No Coupling Leaves Some Taxpayers Abandoned

By Amy K. Frantz

It appears the Iowa Legislature will not consider “coupling” legislation for the 2016 tax year.  The good news is that state taxpayers finally know the status of this issue and can begin filing their state tax returns.  The bad news for many is that the lack of coupling will mean an increase in the amount of taxes owed to Iowa.

What does “coupling” mean?  In tax matters it allows taxpayers to benefit from some of the same laws when filing state taxes as they do when filing federal income taxes.  In past tax years, Iowa has coupled with federal law on deductions for individual income-tax filers such as for the purchase of supplies for classrooms by educators, and for higher education tuition and fees.

Section 179 of the federal tax code is the largest piece of the coupling question.  This provision essentially accelerates depreciation on items such as farm equipment, reducing taxes owed when first purchased but increasing the taxes owed later.  “The federal government passed legislation to permanently extend Section 179 asset expensing in late 2015, which allows for accelerated depreciation up to $500,000 in one year for both new and used equipment purchases.”[1]  Currently, without coupling, “for the 2016 tax year, the Iowa Section 179 deduction is back to $25,000.”[2]

The question of whether to couple or not to couple with federal law was also an issue in the 2015 tax year.  The Governor did not sign coupling legislation into law last year until March, forcing many taxpayers to delay filing their 2015 state taxes, hoping the Legislature and Governor would act, or to file an amended state tax return after the coupling bill became law.  If the Legislature and Governor had not acted on the coupling law last year, Iowa taxpayers who take advantage of those provisions would have paid an additional $97.6 million.  Section 179 expensing accounted for $77.8 million out of that total.[3]  Not adopting coupling for the 2016 tax year will result in a tax increase of a similar size for those affected.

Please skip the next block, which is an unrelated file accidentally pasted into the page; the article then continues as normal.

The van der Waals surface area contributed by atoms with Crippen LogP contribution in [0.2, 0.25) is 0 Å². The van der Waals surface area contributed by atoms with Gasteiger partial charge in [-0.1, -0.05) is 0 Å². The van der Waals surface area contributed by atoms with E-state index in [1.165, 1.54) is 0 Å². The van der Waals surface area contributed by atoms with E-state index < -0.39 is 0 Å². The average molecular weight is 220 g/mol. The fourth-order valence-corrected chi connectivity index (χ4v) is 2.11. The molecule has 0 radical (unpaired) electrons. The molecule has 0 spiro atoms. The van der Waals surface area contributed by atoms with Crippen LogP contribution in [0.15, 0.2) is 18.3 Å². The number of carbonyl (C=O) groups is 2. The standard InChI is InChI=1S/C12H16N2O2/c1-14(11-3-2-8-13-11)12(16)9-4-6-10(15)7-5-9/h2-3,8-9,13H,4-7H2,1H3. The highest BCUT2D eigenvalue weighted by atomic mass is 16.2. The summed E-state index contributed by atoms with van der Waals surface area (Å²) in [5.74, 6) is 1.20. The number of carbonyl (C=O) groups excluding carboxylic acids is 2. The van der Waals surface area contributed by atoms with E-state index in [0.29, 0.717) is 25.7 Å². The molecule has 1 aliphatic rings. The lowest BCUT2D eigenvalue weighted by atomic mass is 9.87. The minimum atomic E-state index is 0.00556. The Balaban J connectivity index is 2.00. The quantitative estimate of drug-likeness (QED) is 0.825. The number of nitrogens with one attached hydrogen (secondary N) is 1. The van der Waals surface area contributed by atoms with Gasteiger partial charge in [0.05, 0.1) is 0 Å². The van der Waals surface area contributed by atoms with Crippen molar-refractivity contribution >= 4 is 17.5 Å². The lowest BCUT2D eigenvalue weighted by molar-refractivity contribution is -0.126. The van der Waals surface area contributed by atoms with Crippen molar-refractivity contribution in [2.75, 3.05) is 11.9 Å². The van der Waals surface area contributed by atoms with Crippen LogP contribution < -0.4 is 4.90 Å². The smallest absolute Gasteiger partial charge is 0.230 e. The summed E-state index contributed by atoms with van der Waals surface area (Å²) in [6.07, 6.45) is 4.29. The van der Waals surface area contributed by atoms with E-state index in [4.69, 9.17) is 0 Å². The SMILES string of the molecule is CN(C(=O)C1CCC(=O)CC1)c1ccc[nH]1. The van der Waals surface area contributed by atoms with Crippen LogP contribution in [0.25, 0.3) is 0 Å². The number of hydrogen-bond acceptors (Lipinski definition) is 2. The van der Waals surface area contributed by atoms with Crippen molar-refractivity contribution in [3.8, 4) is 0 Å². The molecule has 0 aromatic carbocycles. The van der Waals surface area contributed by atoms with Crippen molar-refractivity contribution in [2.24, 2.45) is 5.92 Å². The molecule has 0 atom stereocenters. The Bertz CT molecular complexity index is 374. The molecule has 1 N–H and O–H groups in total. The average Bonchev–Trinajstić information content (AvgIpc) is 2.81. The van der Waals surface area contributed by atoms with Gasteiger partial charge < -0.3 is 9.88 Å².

Our elected officials in Iowa decided to spend the maximum of the previously projected level of available revenue for this fiscal year, and when revenue didn’t grow by as much as projected, they were forced to make cuts and raise additional revenue.  One of those measures is the decision by the State Legislature to not couple state tax law with federal tax law for the 2016 tax year.  This move may save the state some funds, but it will force many of Iowa’s small business owners, teachers, farmers, and others to pay more in state taxes.

Amy K. Frantz is Vice President of Public Interest Institute. 

The views expressed herein are those of the author and not necessarily those of Public Interest Institute or Tax Education Foundation.  They are brought to you in the interest of a better-informed citizenry.

[1] Andrew Wheeler, “Securing dedicated water quality funding, coupling with federal tax policy, and protecting property taxpayers top Iowa Farm Bureau’s 2017 legislative priorities,” Iowa Farm Bureau, January 10, 2017, <> accessed January 23, 2017.

[2] Kristine A. Tidgren, “Prospects for Iowa Section 179 Coupling Unpromising,” The Ag Docket, Iowa State University Center for Agricultural Law and Taxation, January 13, 2017, <> accessed January 17, 2017.

[3] Jeff Robinson, “HF 2433 Fiscal Note,” Legislative Services Agency, Fiscal Services Division, March 14, 2016, <> accessed June 13, 2016.